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LITERACY IN STANDARDS Luis Jorge RomeroGlobal Wireless Summit, Aalborg (Denmark) - May 2014 © ETSI 2014. All rights reserved
Competitive advantage “We must clearly understand the fundamental law of standards development which is that standards are never neutral… They reflect the strengths and innovations of those who offer them to the committees… Not participating in standards abdicates the decision-making to the competition, whether it be by company or nation”. William J. Hudson, President Amp Inc. World Standards Day, 1995 © ETSI 2014. All rights reserved
Some facts > 7 billion mobile connections > 3.5 billion unique mobile subscribers > US$ 1.1 trillion revenue in 2013 Source: GSMA © ETSI 2014. All rights reserved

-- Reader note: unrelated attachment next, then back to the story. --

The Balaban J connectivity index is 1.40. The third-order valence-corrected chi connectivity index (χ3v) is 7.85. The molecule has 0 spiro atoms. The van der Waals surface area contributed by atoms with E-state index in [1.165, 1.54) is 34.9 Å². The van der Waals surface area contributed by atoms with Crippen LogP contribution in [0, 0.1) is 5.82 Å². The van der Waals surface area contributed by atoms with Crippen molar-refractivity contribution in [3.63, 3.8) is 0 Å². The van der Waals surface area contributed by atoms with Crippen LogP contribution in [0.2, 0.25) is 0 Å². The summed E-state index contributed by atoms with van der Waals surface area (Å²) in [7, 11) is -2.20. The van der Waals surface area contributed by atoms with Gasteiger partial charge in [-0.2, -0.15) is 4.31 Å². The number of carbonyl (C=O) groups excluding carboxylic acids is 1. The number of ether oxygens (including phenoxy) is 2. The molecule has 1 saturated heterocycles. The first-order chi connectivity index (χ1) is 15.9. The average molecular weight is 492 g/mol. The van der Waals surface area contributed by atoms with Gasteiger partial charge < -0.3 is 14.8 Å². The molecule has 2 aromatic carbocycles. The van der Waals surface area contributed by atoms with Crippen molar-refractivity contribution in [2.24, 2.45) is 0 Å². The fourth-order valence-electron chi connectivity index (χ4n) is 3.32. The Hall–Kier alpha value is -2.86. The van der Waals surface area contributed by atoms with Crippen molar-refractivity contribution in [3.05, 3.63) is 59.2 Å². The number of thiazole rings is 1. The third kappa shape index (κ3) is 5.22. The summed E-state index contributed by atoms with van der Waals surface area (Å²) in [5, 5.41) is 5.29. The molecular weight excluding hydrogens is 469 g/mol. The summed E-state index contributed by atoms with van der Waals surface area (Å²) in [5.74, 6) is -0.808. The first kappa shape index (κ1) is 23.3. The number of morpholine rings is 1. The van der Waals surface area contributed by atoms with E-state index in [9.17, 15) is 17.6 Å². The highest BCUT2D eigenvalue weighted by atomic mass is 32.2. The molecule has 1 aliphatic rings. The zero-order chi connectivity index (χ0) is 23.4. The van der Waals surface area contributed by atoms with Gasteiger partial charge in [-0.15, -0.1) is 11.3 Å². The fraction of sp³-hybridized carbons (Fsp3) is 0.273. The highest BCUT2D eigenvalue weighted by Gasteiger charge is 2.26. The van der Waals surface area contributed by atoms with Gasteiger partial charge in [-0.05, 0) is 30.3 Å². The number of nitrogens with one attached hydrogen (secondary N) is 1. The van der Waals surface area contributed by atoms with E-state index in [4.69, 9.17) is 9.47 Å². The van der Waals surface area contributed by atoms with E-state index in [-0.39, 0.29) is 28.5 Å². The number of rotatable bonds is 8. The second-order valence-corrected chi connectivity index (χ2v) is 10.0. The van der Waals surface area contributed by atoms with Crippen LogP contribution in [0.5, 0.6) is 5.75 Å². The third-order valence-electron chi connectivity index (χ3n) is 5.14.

How are we educating our future generations? © ETSI 2014. All rights reserved So then, what do we expect?
There are obvious subjects to educate on Technology: Technical standards codify state-of-the-art technologies Business: Standardization is a business/market development tool Policy: Standardization supports policy making © ETSI 2014. All rights reserved
Practice is key! Standardization is not a science but a practice Diversity of standardization cultures (communities, goals, values, history) and behaviours ICT Standards as source of state-of-the-art knowledge in engineering lessons © ETSI 2014. All rights reserved
ETSI embraces academia as members © ETSI 2014. All rights reserved
Then, why don’t we… Introduce students to the Standards Community? Send students to ETSI Committees? Cooperate in developing the syllabus? Make real specifications “common practice” for students? Make our future generations literate in standards! © ETSI 2014. All rights reserved
Aalborg, Denmark, 8-9 October 2012 ICT Standards Education at ETSI Hermann Brand, Director Innovation, ETSI Joint ITU-GISFI-DS-CTIF.
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